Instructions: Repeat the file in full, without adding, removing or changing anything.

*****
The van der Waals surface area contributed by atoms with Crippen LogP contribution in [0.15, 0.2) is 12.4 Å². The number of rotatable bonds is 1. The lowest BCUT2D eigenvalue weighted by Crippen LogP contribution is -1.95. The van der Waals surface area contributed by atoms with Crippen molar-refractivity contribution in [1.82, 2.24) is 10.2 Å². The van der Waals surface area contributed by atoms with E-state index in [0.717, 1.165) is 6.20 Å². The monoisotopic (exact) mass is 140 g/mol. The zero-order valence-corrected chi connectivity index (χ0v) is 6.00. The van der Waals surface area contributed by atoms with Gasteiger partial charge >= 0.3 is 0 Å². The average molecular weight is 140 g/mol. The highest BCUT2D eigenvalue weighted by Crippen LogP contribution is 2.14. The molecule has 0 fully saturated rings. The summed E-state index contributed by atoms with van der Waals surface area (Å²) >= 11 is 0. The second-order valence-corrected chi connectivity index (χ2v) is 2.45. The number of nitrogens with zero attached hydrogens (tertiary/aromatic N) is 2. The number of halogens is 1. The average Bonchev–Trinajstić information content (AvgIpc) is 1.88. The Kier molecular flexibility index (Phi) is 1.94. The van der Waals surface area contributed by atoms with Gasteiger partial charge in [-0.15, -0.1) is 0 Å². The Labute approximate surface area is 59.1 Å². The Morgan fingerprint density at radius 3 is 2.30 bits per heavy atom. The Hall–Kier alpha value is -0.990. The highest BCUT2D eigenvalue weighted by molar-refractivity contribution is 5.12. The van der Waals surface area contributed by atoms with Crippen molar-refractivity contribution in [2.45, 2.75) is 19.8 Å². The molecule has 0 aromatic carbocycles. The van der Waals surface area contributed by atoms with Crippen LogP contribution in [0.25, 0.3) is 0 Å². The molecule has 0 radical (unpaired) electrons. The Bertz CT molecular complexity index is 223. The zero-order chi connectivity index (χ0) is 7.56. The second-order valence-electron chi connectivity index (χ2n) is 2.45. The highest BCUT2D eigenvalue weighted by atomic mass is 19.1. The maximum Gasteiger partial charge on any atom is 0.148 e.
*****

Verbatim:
The van der Waals surface area contributed by atoms with Crippen LogP contribution in [0.15, 0.2) is 12.4 Å². The number of rotatable bonds is 1. The lowest BCUT2D eigenvalue weighted by Crippen LogP contribution is -1.95. The van der Waals surface area contributed by atoms with Crippen molar-refractivity contribution in [1.82, 2.24) is 10.2 Å². The van der Waals surface area contributed by atoms with E-state index in [0.717, 1.165) is 6.20 Å². The monoisotopic (exact) mass is 140 g/mol. The zero-order valence-corrected chi connectivity index (χ0v) is 6.00. The van der Waals surface area contributed by atoms with Gasteiger partial charge >= 0.3 is 0 Å². The average molecular weight is 140 g/mol. The highest BCUT2D eigenvalue weighted by Crippen LogP contribution is 2.14. The molecule has 0 fully saturated rings. The summed E-state index contributed by atoms with van der Waals surface area (Å²) >= 11 is 0. The second-order valence-corrected chi connectivity index (χ2v) is 2.45. The number of nitrogens with zero attached hydrogens (tertiary/aromatic N) is 2. The number of halogens is 1. The average Bonchev–Trinajstić information content (AvgIpc) is 1.88. The Kier molecular flexibility index (Phi) is 1.94. The van der Waals surface area contributed by atoms with Gasteiger partial charge in [-0.15, -0.1) is 0 Å². The Labute approximate surface area is 59.1 Å². The Morgan fingerprint density at radius 3 is 2.30 bits per heavy atom. The Hall–Kier alpha value is -0.990. The highest BCUT2D eigenvalue weighted by molar-refractivity contribution is 5.12. The van der Waals surface area contributed by atoms with Crippen molar-refractivity contribution in [2.45, 2.75) is 19.8 Å². The molecule has 0 aromatic carbocycles. The van der Waals surface area contributed by atoms with Crippen LogP contribution in [0.25, 0.3) is 0 Å². The molecule has 0 radical (unpaired) electrons. The Bertz CT molecular complexity index is 223. The zero-order chi connectivity index (χ0) is 7.56. The second-order valence-electron chi connectivity index (χ2n) is 2.45. The highest BCUT2D eigenvalue weighted by atomic mass is 19.1. The maximum Gasteiger partial charge on any atom is 0.148 e.